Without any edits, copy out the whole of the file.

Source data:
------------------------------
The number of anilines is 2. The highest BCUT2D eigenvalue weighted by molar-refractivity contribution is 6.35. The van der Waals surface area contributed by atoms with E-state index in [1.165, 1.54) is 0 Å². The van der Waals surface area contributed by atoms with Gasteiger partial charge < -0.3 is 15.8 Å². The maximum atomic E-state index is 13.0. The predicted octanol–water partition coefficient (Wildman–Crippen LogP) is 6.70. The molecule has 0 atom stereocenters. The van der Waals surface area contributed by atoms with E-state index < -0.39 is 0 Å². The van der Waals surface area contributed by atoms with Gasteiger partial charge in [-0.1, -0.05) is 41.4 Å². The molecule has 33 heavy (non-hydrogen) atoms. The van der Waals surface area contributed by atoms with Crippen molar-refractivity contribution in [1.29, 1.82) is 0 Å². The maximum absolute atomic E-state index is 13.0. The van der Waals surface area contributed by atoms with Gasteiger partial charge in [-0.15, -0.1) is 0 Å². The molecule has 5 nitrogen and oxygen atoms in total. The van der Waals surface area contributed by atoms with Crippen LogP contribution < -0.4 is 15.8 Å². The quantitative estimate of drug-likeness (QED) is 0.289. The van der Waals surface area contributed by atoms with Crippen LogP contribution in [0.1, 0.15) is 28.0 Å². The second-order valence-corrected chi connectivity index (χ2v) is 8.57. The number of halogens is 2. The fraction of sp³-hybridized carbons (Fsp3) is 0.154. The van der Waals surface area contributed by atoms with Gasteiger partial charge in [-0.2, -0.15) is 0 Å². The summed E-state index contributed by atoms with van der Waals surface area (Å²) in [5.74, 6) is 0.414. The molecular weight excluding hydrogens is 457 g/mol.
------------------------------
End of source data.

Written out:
The number of anilines is 2. The highest BCUT2D eigenvalue weighted by molar-refractivity contribution is 6.35. The van der Waals surface area contributed by atoms with E-state index in [1.165, 1.54) is 0 Å². The van der Waals surface area contributed by atoms with Gasteiger partial charge < -0.3 is 15.8 Å². The maximum atomic E-state index is 13.0. The predicted octanol–water partition coefficient (Wildman–Crippen LogP) is 6.70. The molecule has 0 atom stereocenters. The van der Waals surface area contributed by atoms with E-state index < -0.39 is 0 Å². The van der Waals surface area contributed by atoms with Gasteiger partial charge in [-0.1, -0.05) is 41.4 Å². The molecule has 33 heavy (non-hydrogen) atoms. The van der Waals surface area contributed by atoms with Crippen molar-refractivity contribution in [1.29, 1.82) is 0 Å². The maximum absolute atomic E-state index is 13.0. The van der Waals surface area contributed by atoms with Gasteiger partial charge in [-0.15, -0.1) is 0 Å². The molecule has 5 nitrogen and oxygen atoms in total. The van der Waals surface area contributed by atoms with Crippen LogP contribution < -0.4 is 15.8 Å². The quantitative estimate of drug-likeness (QED) is 0.289. The van der Waals surface area contributed by atoms with Crippen LogP contribution in [0.1, 0.15) is 28.0 Å². The second-order valence-corrected chi connectivity index (χ2v) is 8.57. The number of halogens is 2. The fraction of sp³-hybridized carbons (Fsp3) is 0.154. The van der Waals surface area contributed by atoms with Gasteiger partial charge in [-0.2, -0.15) is 0 Å². The summed E-state index contributed by atoms with van der Waals surface area (Å²) in [5.74, 6) is 0.414. The molecular weight excluding hydrogens is 457 g/mol.